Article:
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The LORD OF THE RINGS Chainmail Has Evolved Into a Versatile Building Material

The LORD OF THE RINGS Chainmail Has Evolved Into a Versatile Building Material

Part of the magic of the movies is that for 90 or so minutes, they convince us the world we’re immersed in has some level of reality, or at least believability, through means that aren’t necessarily true to what we’re watching on screen. For example, any big-budget superhero movie involves a lot of acting in front of a green screen. As you also might imagine, costumes aren’t always what they seem either.

The actors in The Lord of the Rings movies aren’t wearing actual chainmail during battle scenes, because the heavy material would be exhausting to wear during an entire long day of filming. Instead, the movies’ creature, armor, and weapons art director, Kayne Horsham, created a lighter alternative that was linked and woven by hand, then covered in a layer of pure silver. Creating the chainmail by hand took a painstakingly long time, especially considering all the battle participants who wore it, so when Horsham began brainstorming a better way to do it, he inadvertently came up with a construction material of the future (via Fast Company).

He pioneered an injection molding process that could mass produce polycarbonate chainmail, and nowadays, the material is used more by architects than actors. Kaynemaile, which got its name from Viggo Mortensen’s nickname for the original material, is light, completely recyclable, and uses 20% of the energy needed to produce steel. Check out this list of attributes, from the story that details some of Kaynemaile’s real-world applications:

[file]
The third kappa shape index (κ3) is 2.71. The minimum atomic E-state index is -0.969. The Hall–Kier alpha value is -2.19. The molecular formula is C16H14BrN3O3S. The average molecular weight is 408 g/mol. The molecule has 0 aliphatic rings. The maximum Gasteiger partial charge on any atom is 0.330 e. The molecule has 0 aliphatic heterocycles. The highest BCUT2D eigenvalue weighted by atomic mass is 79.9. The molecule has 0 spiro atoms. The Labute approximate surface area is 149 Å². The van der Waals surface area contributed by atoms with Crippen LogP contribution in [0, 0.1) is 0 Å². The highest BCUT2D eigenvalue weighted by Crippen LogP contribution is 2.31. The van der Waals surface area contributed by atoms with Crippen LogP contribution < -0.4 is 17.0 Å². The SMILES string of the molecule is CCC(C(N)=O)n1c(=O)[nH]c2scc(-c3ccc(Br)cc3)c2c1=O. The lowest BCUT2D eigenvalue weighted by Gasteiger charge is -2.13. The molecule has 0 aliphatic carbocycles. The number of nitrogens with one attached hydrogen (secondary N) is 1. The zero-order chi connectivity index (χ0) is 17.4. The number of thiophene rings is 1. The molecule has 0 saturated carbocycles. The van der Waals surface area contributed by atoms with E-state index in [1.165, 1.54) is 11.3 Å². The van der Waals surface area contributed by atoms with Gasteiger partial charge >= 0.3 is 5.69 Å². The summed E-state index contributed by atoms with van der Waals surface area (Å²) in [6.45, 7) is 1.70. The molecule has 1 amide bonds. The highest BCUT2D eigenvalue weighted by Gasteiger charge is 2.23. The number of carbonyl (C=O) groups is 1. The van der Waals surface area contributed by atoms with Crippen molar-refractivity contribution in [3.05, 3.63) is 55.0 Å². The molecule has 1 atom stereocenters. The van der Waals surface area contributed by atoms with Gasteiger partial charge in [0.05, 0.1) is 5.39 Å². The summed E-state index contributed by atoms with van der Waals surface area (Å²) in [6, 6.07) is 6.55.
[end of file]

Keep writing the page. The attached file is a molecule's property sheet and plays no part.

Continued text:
“When used as a facade, it dramatically reduces the solar energy entering a building by 80%. In a parking lot in southern California, Horsham says that the Kaynemaile facade reduced the temperature by nearly 60 degrees Fahrenheit. It’s been used as a protector for external staircases on buildings–it’s so strong that you can hang a single piece that’s 16 floors high without the kind of structural support you’d need if the mesh was made of metal. Because it moves with the environment, Kaynemaile is also ideal in areas with seismic activity.”

It won best new architectural product at the NYCxDesign Awards, and now that we know more about it, we’re not surprised. Have you heard of any other on-set innovations that have made their way into the real world? Let us know in the comments below!

Featured Image: New Line Cinema

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